The Raphael rooms (Vatican museums)
The Raphael rooms (Stanze di Raphael) are four rooms which were used as the residence of the popes between 1507 and 1585. The first pope to use the Raphael rooms as his residence was Pope Julius II. Pope Gregory XIII was the last Pope to use these rooms as his residence. Today, the Raphael rooms are part of the Vatican museum.
The Raphael rooms form part of the apartment located on the second floor of the Pontifical Palace that was first chosen by Pope Julius II della Rovere as his own residence and was later used by his successors for the same purpose. The decoration of the rooms was done by Raphael and his pupils between 1508 and 1524. Although Raphael died in 1520, his pupils continued with the project until its completion in 1524.
The Raphael rooms are: Room of Constantine, Room of Heliodorus, Room of the Segnatura and Room of the Fire in the Borgo.
Room of Constantine: this is the largest room of the four Raphael rooms. It is the room which is dedicated to the victory of Christianity over paganism. The frescoes contained in this room represent the struggles from the life of the Roman Emperor Constantine. Some of the features in the Room of Constantine include: the Vision of the Cross, the Baptism of Constantine, the Battle of Milvian Bridge and the Donation of Constantine.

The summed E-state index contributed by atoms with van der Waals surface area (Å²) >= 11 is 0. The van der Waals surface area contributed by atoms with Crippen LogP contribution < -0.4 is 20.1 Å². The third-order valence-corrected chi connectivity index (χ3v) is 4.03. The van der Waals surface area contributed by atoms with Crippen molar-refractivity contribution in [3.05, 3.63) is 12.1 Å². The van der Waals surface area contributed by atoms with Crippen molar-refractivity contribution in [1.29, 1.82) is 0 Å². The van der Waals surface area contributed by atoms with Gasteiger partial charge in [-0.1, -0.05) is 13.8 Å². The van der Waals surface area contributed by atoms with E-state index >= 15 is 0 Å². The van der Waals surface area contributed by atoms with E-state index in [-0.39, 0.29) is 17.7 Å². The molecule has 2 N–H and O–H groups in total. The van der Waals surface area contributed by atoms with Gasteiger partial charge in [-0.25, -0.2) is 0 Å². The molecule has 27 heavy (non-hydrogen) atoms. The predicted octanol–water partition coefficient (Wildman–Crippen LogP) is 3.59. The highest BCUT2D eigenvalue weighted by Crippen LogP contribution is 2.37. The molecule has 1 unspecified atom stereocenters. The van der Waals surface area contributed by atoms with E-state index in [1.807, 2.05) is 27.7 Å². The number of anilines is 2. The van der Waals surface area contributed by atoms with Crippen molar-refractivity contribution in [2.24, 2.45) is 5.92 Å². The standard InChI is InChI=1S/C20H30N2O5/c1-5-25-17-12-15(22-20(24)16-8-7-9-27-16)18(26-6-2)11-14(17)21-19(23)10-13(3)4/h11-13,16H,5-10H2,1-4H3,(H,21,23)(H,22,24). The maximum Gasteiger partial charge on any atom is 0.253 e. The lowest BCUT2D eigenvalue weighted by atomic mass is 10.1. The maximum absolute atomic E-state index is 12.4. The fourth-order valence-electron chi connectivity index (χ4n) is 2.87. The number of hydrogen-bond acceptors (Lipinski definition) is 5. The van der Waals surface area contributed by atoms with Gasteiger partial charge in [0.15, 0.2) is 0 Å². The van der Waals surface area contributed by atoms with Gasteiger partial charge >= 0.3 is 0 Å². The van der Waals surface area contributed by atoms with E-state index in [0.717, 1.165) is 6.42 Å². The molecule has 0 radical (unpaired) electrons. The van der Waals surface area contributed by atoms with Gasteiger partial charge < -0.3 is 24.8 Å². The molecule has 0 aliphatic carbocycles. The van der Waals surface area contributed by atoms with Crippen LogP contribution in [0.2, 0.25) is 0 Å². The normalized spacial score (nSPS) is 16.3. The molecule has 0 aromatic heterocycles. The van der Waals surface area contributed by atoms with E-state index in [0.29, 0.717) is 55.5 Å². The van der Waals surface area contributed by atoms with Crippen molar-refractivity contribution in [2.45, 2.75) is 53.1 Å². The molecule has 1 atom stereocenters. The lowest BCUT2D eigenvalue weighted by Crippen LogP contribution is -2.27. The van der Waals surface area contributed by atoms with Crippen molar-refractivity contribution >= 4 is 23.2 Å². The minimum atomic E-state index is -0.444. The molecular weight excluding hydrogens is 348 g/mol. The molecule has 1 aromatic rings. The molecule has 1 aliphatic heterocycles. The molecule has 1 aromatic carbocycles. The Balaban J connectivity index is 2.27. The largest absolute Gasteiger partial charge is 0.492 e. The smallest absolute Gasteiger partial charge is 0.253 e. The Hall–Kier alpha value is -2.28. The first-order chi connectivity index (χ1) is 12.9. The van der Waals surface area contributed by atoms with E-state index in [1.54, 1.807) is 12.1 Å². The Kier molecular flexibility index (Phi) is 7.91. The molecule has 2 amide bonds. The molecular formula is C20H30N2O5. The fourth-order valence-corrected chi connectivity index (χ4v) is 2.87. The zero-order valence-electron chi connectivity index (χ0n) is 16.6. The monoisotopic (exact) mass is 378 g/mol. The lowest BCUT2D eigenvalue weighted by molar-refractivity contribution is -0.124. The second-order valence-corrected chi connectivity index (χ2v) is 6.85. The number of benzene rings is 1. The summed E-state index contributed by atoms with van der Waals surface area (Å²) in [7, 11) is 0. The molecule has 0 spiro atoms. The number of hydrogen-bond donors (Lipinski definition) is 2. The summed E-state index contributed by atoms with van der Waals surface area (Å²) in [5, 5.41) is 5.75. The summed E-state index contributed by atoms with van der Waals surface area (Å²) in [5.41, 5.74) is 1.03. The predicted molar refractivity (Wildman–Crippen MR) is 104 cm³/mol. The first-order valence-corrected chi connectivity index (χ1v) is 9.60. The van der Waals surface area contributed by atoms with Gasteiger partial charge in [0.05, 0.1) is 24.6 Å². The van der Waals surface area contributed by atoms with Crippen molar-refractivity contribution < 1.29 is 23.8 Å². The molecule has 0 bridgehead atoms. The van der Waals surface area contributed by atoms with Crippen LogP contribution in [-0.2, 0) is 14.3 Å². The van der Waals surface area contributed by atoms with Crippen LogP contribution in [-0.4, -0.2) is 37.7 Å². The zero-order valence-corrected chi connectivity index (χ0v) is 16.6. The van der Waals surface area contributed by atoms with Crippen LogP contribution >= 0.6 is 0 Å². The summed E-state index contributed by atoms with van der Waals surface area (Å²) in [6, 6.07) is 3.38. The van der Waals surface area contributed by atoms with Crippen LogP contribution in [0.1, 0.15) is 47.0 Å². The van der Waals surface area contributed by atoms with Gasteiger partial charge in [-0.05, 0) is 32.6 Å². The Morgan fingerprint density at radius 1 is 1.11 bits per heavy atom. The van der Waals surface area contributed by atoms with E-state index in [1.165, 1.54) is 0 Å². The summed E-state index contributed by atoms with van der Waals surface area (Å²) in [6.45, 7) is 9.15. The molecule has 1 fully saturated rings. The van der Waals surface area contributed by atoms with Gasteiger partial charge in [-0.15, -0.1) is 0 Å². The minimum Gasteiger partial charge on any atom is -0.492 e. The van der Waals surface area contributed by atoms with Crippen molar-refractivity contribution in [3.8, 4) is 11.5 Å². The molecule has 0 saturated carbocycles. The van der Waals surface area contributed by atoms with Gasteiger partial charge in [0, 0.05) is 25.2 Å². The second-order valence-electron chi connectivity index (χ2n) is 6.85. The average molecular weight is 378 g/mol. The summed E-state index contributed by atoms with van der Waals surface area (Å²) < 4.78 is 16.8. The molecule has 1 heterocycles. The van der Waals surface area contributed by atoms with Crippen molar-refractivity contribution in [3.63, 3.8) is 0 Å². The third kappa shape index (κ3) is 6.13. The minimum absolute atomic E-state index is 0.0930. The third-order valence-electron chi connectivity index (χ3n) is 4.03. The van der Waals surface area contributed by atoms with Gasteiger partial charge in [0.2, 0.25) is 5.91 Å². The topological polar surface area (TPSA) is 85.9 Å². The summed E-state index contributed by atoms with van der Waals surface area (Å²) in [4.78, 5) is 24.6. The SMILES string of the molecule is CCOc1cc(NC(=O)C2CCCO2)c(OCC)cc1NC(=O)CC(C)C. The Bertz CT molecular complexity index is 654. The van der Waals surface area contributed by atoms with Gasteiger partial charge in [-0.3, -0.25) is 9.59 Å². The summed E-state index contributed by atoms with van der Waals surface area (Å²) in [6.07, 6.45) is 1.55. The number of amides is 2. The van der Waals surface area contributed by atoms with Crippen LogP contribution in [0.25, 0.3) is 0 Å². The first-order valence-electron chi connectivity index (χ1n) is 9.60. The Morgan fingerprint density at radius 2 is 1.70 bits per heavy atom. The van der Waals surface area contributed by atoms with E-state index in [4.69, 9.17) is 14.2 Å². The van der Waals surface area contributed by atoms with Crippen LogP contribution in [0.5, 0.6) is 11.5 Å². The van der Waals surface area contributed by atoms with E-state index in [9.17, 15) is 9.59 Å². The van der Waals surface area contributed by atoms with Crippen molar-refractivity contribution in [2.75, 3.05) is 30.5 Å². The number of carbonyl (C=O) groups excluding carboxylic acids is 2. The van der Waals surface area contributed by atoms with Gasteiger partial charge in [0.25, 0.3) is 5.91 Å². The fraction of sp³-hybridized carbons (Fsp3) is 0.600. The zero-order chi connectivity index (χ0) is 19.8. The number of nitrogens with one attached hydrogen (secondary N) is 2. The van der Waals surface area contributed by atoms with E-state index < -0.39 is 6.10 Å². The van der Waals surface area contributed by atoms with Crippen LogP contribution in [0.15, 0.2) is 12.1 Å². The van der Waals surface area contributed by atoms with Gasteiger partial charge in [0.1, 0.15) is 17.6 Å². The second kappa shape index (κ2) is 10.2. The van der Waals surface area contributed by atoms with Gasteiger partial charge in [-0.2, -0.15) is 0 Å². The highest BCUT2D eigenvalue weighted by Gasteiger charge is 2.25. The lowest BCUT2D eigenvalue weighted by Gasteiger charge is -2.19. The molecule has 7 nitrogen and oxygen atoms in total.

Room of Heliodorus: this is the private chamber that symbolizes the heavenly protection provided by Christ to the Church. The room contains four paintings, namely: the Expulsion of Heliodorus from the Temple, the Mass at Bolsena, the Meeting of Pope Leo I and Attila, and the Deliverance of Saint Peter from Prison.
Room of the Segnatura: it was the study room of Pope Julius II. The room symbolizes bringing into harmony the spirits of Antiquity and Christianity. Here is where most of the papal documents were signed and sealed among these were: The Disputation of the Holy Sacrament, the School of Athens, the Parnassus, the Cardinal Virtues, among others.
Room of the Fire in the Borgo: it shows Pope Leo IV making the sign of the cross to put out a raging fire in the Borgo. During the reign of Pope Leo X, this room was used as a music room. Most of the frescos in the room portray events that took place from the lives of Pope Leo III and Pope Leo IV. Some of the paintings in this room include: the Oath of Leo III, the Coronation of Charlemagne, Fire in the Borgo and the Battle of Ostia.
The Raphael rooms are decorated with paintings that make them look magnificent. The rooms are located a few steps away from the Sistine Chapel and St. Peter’s Cathedral. The next time you visit Rome, pay a visit to these rooms and you will be astonished by the paintings within them. The Raphael rooms are one of the most visited parts of the Vatican museums and they have a grand history which is significant for the Roman Catholic Church.